In addition to
their immense workloads, many of our colleagues edit national and international
journals right here at Emory. "It's time we recognize them for their
dedication," says Dr. Claudia Adkison, Executive Associate
Dean for Administration and Faculty Affairs. Here's a list of these
colleagues along with their titles, journal names, editorial office
locations, circulations (if available), audiences, and a few comments
about their journals:
- Dr. Arthur English (Cell Biology); Editor-in-Chief;
Cell, Tissues and Organs-in vivo, in vitro; Emory office,
but published in Switzerland; biologists, physicians, and other scientists.
"The journal was first published in 1945 under the name Acta Anatomica.
We changed the name in 1999 to reflect a great emphasis on emerging
fields such as tissue engineering, artificial organs, in vitro systems,
transplantation biology, and computational neuroscience."
- Dr. Michael Johns (Health Sciences); Editor-in-Chief;
The Archives of Otolaryngology-Head and Neck Surgery; published
by the American Medical Association in Chicago; 12,200 subscribers;
otolaryngologists. "It is the leading otolaryngology journal, with
information for physicians and scientists concerned with diseases
of the head and neck."
- Dr. Steven Levy (Psychiatry); Editor-Elect (10-year
term begins January 2004); Journal of the American Psychoanalytic
Association; Emory office; 5,200 subscribers; psychotherapists
and other mental health professionals. "The journal has the largest
readership and is the most prestigious among psycholanalytic journals."
- Dr. Charles Nemeroff (Psychiatry); Editor in Chief;
Neuropsychopharmacology; office in Nashville; American College
of Neuropsychopharmacology members, psychiatrists, and neuroscientists.
"It is the sixth highest-ranked journal out of 81 psychiatry journals."
- Drs. John Nickerson, Jeffrey Boatright, and Robert
Church, Senior Editors, and Dr. Stephen Cristol,
Editor (Ophthalmology); Molecular Vision (web-based); "virtual"
office. "We believe our journal is the first online bioscience journal,"
says Dr. Nickerson. "Mol Vis has an impact factor higher
than any other vision research journal. Our purpose is to publish
primary scientific articles and the occasional review article quickly
and at no expense to the author or the reader."
- Dr. Robert Rich (Research and Strategic Initiatives);
Editor-in-Chief; The Journal of Immunology; office in Bethesda,
Maryland; 7,700 subscribers; American Association of Immunology members
and other immunologists worldwide. "Dr. Jeremy Boss
(Microbiology/Immunology) is one of my nine national deputy editors.
It is the largest immunology journal and the 13th most cited biomedical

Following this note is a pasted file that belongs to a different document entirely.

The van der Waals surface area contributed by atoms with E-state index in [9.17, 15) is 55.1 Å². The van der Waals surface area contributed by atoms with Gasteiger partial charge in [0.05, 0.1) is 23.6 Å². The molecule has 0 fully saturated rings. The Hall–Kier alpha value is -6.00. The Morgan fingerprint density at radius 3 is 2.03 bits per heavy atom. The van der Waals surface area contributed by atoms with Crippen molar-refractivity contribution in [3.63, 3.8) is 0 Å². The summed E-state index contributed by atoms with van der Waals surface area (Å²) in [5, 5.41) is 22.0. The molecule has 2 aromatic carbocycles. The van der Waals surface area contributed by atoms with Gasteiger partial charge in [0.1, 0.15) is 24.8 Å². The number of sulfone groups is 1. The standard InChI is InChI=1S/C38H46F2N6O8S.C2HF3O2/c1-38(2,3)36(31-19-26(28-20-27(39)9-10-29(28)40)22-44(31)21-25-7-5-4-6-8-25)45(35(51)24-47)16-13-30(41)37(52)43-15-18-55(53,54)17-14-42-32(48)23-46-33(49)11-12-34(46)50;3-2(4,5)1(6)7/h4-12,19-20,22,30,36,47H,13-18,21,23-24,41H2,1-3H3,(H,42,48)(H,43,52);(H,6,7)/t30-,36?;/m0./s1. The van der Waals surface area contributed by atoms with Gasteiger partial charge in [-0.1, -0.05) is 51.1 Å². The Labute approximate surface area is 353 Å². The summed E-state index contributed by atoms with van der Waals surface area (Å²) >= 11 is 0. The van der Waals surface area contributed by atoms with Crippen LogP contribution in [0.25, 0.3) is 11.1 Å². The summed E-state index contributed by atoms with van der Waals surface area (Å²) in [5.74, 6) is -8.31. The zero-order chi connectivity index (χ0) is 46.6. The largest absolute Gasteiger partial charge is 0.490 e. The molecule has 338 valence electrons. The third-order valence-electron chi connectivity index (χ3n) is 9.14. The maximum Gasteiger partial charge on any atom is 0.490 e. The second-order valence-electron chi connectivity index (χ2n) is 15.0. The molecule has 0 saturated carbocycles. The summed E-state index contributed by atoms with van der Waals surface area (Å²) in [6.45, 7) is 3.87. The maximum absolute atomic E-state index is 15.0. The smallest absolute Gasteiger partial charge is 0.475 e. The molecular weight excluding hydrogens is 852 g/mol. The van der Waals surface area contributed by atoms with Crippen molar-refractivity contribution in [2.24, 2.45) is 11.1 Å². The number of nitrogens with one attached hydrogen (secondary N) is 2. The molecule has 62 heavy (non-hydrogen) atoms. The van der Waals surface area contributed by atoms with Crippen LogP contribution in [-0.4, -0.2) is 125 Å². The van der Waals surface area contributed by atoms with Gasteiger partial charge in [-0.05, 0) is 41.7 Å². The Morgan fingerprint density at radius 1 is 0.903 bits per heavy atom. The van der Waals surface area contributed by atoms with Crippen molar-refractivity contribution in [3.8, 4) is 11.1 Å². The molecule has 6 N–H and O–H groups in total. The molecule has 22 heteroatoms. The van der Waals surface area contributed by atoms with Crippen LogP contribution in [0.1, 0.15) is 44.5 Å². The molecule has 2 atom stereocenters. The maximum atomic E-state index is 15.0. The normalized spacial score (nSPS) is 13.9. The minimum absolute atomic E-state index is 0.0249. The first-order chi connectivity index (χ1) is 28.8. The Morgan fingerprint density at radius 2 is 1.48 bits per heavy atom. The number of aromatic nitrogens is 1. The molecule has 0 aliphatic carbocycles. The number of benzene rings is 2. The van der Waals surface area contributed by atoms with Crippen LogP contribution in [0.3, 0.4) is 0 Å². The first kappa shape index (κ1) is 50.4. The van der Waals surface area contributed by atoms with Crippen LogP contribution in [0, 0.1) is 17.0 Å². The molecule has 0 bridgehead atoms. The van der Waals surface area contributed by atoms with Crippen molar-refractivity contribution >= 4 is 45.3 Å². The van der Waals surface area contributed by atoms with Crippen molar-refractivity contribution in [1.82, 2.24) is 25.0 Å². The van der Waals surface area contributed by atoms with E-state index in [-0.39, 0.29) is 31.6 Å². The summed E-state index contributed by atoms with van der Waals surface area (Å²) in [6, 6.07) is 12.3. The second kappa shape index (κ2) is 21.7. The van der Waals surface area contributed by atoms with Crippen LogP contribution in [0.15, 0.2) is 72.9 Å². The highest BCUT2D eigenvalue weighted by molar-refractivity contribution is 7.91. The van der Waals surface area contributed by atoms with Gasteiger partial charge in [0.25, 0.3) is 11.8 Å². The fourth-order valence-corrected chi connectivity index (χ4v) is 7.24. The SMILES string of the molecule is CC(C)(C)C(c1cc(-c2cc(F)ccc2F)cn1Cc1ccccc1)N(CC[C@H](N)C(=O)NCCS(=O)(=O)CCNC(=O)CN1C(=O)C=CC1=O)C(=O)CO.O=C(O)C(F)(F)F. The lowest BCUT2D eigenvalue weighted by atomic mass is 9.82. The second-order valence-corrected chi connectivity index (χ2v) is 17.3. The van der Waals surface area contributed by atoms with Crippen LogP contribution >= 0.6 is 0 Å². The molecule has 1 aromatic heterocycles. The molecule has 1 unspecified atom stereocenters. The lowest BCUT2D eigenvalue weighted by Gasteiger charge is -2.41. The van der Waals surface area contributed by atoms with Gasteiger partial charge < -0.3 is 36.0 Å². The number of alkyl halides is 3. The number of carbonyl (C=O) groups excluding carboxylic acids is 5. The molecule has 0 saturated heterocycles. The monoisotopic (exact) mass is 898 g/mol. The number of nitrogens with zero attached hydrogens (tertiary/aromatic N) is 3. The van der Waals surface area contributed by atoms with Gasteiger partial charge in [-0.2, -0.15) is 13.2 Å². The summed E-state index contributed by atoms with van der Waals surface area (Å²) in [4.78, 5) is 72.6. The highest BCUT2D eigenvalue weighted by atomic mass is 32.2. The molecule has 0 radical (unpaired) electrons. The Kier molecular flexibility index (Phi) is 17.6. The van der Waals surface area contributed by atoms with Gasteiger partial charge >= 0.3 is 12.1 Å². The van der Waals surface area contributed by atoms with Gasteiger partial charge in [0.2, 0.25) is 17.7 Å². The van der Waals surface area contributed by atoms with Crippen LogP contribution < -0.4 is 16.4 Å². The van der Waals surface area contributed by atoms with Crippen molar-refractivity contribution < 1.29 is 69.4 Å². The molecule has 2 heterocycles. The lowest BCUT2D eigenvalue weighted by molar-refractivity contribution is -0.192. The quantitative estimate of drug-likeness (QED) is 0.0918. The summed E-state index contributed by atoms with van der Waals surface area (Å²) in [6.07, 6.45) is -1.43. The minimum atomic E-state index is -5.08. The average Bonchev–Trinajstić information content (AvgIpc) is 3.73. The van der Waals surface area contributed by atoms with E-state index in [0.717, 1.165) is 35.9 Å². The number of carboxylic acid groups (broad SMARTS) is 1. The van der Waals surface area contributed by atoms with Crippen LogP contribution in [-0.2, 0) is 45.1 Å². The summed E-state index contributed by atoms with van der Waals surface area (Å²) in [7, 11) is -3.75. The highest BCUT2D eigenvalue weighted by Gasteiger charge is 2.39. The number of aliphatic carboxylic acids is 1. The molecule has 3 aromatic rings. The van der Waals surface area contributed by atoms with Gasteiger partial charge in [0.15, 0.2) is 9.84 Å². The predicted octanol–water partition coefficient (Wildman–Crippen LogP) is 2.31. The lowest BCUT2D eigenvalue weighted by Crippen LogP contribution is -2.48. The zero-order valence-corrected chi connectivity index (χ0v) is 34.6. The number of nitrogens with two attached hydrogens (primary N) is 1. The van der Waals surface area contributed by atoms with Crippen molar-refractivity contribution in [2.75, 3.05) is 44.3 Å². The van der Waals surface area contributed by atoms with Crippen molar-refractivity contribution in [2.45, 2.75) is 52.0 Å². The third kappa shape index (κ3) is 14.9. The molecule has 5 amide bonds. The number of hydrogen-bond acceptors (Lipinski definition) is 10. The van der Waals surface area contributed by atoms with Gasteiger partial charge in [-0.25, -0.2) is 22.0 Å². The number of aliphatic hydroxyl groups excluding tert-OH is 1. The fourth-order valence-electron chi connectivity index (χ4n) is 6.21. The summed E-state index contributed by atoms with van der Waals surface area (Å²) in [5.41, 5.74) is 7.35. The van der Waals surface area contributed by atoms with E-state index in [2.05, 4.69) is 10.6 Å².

journal of the 5,700 biomedical journals in the world."
- Dr. Richard Rothenberg (Family and Preventive
Medicine); Editor-in-Chief; Annals of Epidemiology; office
at the Grady campus; 800 to 900 subscribers; American College of Epidemiology
members, epidemiologists, health workers, and methodologists. "The
Annals is the official publication of the American College
of Epidemiology. It is in its 13th year of publication."
- Dr. Jeff Sands (Medicine); Editor-in-Chief; The
American Journal of Physiology-Renal Physiology; Emory office;
circulation 2,250; renal physiologists and nephrologists. "The
American Journal of Physiology is more than 100 years old. The
journal split into subspecialties in the 1970s."
- Barney Stern (Neurology); Editor; The Neurologist;
Emory office, circulation 4,500; neurologists. "The journal's major
focus is to publish high-quality, comprehensive reviews of interest
to neurologists. I am the founding editor and was instrumental in
developing the concept for the journal, which is published by Lippincott
Williams & Wilkins."
- Dr. Doyle Stulting (Ophthalmology); Editor-in-Chief;
Cornea; office at Emory Vision Correction Center; circulation
1,850; cornea specialists, ophthalmologists, and other health professionals.
"It is the only peer-reviewed specialty journal for publication of
articles related to corneal disease, external ocular disease, and
corneal surgery. It includes articles related to refractive surgery,
contact lenses, ocular surface diseases, and corneal transplantation."
- Dr. George Waring III (Ophthalmology); Editor-in-Chief;
Journal of Refractive Surgery; circulation 2,200; International
Society of Refractive Surgery members, vision scientists, and other
health professionals. "It is the only peer-reviewed journal devoted
to refractive surgery."
- Dr. Stephen Warren (Human Genetics); Editor-in-Chief;
The American Journal of Human Genetics, Emory office; 8,000
subscribers; American Society of Human Genetics members, professional
human and medical geneticists with both MDs and PhDs, genetic counselors,
and nurses. "The journal is the oldest and most highly respected human/medical
genetics journal in the world. We were the first with online access
in the field, and virtually all human and medical geneticists subscribe."
Thomas J. Lawley, MD